Fem Speakers

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I've had some of the same experiences in church, thinking the "worship" part contrived and manipulative, even invasive.

After all, worship is personal, between the individual and God, and I've always thought the hymn that goes, "My God and I go in the fields together, we walk and talk as good friends...," expresses what worship really means.

Historically, and now as well, many churches have tried to create a physical environment that prompts and enhances private worship, allowing eveyone to bring to the environment whatever they carry with them, and experience it inwardly in their own way.

As a Baptist, those environments, thought often beautiful, seem contrived to me. Though I understand many people find them useful and satisfying.

But, I totally agree, that it's something we bring there, and create within ourselves, and it's private.

As for the hymns,I don't have the Jewish background to remind me, but, I've read enough history to know that many of my own ancestors, suffered at the hands of "Christian" invaders who were not Christian at all in how they subjugated and "converted" many of their religious conquests.

Many of those beautiful hymn tunes come from Pagan Welsh hymns, their original poetic lyrics replaced by Christian's choices of words. And, many other pagan hymns were evidently lost forever through the misplaced zeal of Christians who considered them evil.

Sometimes as I listen to them and see their generic hymn names, I wonder what those who originally wrote them were saying, how they felt, and what their lyrics said. I imagine those beautiful Welsh choirs and soloists singing passionately their own message in their own way. And I wish they had been allowed to continue and be preserved for their and our sakes.

"...they would like everything from everywhere: pentecostal hand clapping and food stomping, black gospel, anglican liturgy, christian pop, U2, Evanescence, Jars of Clay, obscure weird hymns (Adam lay ibounden, anyone?), and Mozart. Give them a stab at church worship, and the service would look like a tuna casserole with asparagus, M&Ms, lavender honey, coffe grounds and strawberries.." I am laughing out loud here, because that really is me, and if I could have my way that is what I'd do...and I'd be in church by myself, no doubt. You know, planning a worship service is MUCH harder than it used to be. It used to be, at least in Baptist or Baptist-type churches, we knew exactly what to expect. There was a piano on one side of the platform and an organ on the opposite side. There was often a choir. There was a hymnal, and there were usually four hymns.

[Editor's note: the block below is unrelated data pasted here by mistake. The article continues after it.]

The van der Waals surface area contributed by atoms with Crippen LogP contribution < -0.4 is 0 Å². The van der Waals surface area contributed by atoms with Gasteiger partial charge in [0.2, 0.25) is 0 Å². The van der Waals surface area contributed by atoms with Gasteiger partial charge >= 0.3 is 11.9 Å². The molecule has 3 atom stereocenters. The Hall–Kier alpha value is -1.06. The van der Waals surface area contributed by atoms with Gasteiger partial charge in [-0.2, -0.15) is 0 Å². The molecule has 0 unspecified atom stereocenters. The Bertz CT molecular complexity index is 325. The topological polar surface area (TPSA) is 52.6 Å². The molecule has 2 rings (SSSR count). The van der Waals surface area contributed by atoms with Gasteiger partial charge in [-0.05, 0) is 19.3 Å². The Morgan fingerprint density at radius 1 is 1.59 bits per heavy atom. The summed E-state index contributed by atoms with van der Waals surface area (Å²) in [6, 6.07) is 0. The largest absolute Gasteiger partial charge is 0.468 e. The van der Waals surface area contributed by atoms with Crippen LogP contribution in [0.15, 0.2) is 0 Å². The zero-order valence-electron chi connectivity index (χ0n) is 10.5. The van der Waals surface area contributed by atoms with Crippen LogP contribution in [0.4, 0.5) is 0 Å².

Now, even the Lutherans down the road are struggling to have both contemporary and traditional music. And I am struggling to get our worhsip leader to just include ONE traditional hymn once in a while.


Nonetheless, there are times I know we have worshipped. In spirit and in truth. I wish I could formulize what makes that happen...but I can't.

Yeah, worship WAY too often becomes a spectator sport, with pewside quarterbacks second-guessing every "play." (rolling eyes)

The REALLY tricky thing is to make worship what it ought to be, and that is a CORPORATE experience. NO spectators permitted! Like it or not, all present lay their lives before the Living God and encounter what that awesome One has to communicate to us all.

(Like I've EVER, even ONCE, experienced such a service! But quite a few have come close, and it's still the goal I advocate in worship planning.)

Galina, you are correct about where the redemption of worship begins: in the human heart and soul. I can't change how anyone else plans or (non)participates in worship, but I *can* permit God to remake my heart and shake up my soul.

Thank you for posting this. It spoke to me.

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